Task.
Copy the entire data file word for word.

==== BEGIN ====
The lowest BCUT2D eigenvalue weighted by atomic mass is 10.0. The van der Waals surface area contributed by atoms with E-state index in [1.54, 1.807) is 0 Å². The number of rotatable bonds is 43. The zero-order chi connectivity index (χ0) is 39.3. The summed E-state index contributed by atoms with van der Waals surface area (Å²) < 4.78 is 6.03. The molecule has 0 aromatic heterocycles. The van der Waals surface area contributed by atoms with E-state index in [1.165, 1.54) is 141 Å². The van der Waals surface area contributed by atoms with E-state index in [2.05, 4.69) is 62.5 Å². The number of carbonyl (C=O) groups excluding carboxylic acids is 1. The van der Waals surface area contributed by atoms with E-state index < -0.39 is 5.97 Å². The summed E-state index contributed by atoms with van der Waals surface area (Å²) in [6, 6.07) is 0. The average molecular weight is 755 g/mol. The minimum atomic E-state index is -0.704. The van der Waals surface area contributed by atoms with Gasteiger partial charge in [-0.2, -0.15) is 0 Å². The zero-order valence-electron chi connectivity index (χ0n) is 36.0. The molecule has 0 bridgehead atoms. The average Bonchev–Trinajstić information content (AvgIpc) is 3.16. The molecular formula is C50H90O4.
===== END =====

The lowest BCUT2D eigenvalue weighted by atomic mass is 10.0. The van der Waals surface area contributed by atoms with E-state index in [1.54, 1.807) is 0 Å². The number of rotatable bonds is 43. The zero-order chi connectivity index (χ0) is 39.3. The summed E-state index contributed by atoms with van der Waals surface area (Å²) < 4.78 is 6.03. The molecule has 0 aromatic heterocycles. The van der Waals surface area contributed by atoms with E-state index in [1.165, 1.54) is 141 Å². The van der Waals surface area contributed by atoms with E-state index in [2.05, 4.69) is 62.5 Å². The number of carbonyl (C=O) groups excluding carboxylic acids is 1. The van der Waals surface area contributed by atoms with E-state index < -0.39 is 5.97 Å². The summed E-state index contributed by atoms with van der Waals surface area (Å²) in [6, 6.07) is 0. The average molecular weight is 755 g/mol. The minimum atomic E-state index is -0.704. The van der Waals surface area contributed by atoms with Gasteiger partial charge in [-0.2, -0.15) is 0 Å². The zero-order valence-electron chi connectivity index (χ0n) is 36.0. The molecule has 0 bridgehead atoms. The average Bonchev–Trinajstić information content (AvgIpc) is 3.16. The molecular formula is C50H90O4.